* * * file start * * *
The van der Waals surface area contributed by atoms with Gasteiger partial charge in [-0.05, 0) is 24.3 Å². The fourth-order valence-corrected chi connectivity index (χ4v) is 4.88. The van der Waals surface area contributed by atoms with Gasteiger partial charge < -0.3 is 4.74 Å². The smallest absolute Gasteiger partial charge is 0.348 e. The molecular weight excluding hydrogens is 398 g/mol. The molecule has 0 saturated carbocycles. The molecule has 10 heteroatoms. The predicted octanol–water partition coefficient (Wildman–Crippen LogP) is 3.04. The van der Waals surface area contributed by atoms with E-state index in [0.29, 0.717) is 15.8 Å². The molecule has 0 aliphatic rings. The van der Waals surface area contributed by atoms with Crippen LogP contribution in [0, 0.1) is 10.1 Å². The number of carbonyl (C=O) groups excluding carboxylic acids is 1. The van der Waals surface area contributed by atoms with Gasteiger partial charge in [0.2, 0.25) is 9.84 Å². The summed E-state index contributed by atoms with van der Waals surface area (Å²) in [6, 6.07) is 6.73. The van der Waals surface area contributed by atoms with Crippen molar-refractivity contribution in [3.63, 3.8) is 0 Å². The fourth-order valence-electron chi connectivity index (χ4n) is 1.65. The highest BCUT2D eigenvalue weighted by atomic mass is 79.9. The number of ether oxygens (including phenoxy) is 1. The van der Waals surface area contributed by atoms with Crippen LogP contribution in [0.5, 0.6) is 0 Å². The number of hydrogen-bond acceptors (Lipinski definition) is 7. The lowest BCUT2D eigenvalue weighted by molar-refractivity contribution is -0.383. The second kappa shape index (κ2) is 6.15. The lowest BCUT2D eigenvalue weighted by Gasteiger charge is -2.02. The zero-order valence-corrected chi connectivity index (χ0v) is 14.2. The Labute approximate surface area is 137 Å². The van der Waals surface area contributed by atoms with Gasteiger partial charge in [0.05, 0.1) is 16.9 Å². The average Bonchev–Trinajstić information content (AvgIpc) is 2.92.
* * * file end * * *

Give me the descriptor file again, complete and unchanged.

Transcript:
The van der Waals surface area contributed by atoms with Gasteiger partial charge in [-0.05, 0) is 24.3 Å². The fourth-order valence-corrected chi connectivity index (χ4v) is 4.88. The van der Waals surface area contributed by atoms with Gasteiger partial charge < -0.3 is 4.74 Å². The smallest absolute Gasteiger partial charge is 0.348 e. The molecular weight excluding hydrogens is 398 g/mol. The molecule has 0 saturated carbocycles. The molecule has 10 heteroatoms. The predicted octanol–water partition coefficient (Wildman–Crippen LogP) is 3.04. The van der Waals surface area contributed by atoms with E-state index in [0.29, 0.717) is 15.8 Å². The molecule has 0 aliphatic rings. The van der Waals surface area contributed by atoms with Crippen LogP contribution in [0, 0.1) is 10.1 Å². The number of carbonyl (C=O) groups excluding carboxylic acids is 1. The van der Waals surface area contributed by atoms with Gasteiger partial charge in [0.2, 0.25) is 9.84 Å². The summed E-state index contributed by atoms with van der Waals surface area (Å²) in [6, 6.07) is 6.73. The van der Waals surface area contributed by atoms with Crippen molar-refractivity contribution in [3.63, 3.8) is 0 Å². The fourth-order valence-electron chi connectivity index (χ4n) is 1.65. The highest BCUT2D eigenvalue weighted by atomic mass is 79.9. The number of ether oxygens (including phenoxy) is 1. The van der Waals surface area contributed by atoms with Crippen LogP contribution in [0.5, 0.6) is 0 Å². The number of hydrogen-bond acceptors (Lipinski definition) is 7. The lowest BCUT2D eigenvalue weighted by molar-refractivity contribution is -0.383. The second kappa shape index (κ2) is 6.15. The lowest BCUT2D eigenvalue weighted by Gasteiger charge is -2.02. The zero-order valence-corrected chi connectivity index (χ0v) is 14.2. The Labute approximate surface area is 137 Å². The van der Waals surface area contributed by atoms with Gasteiger partial charge in [0.05, 0.1) is 16.9 Å². The average Bonchev–Trinajstić information content (AvgIpc) is 2.92.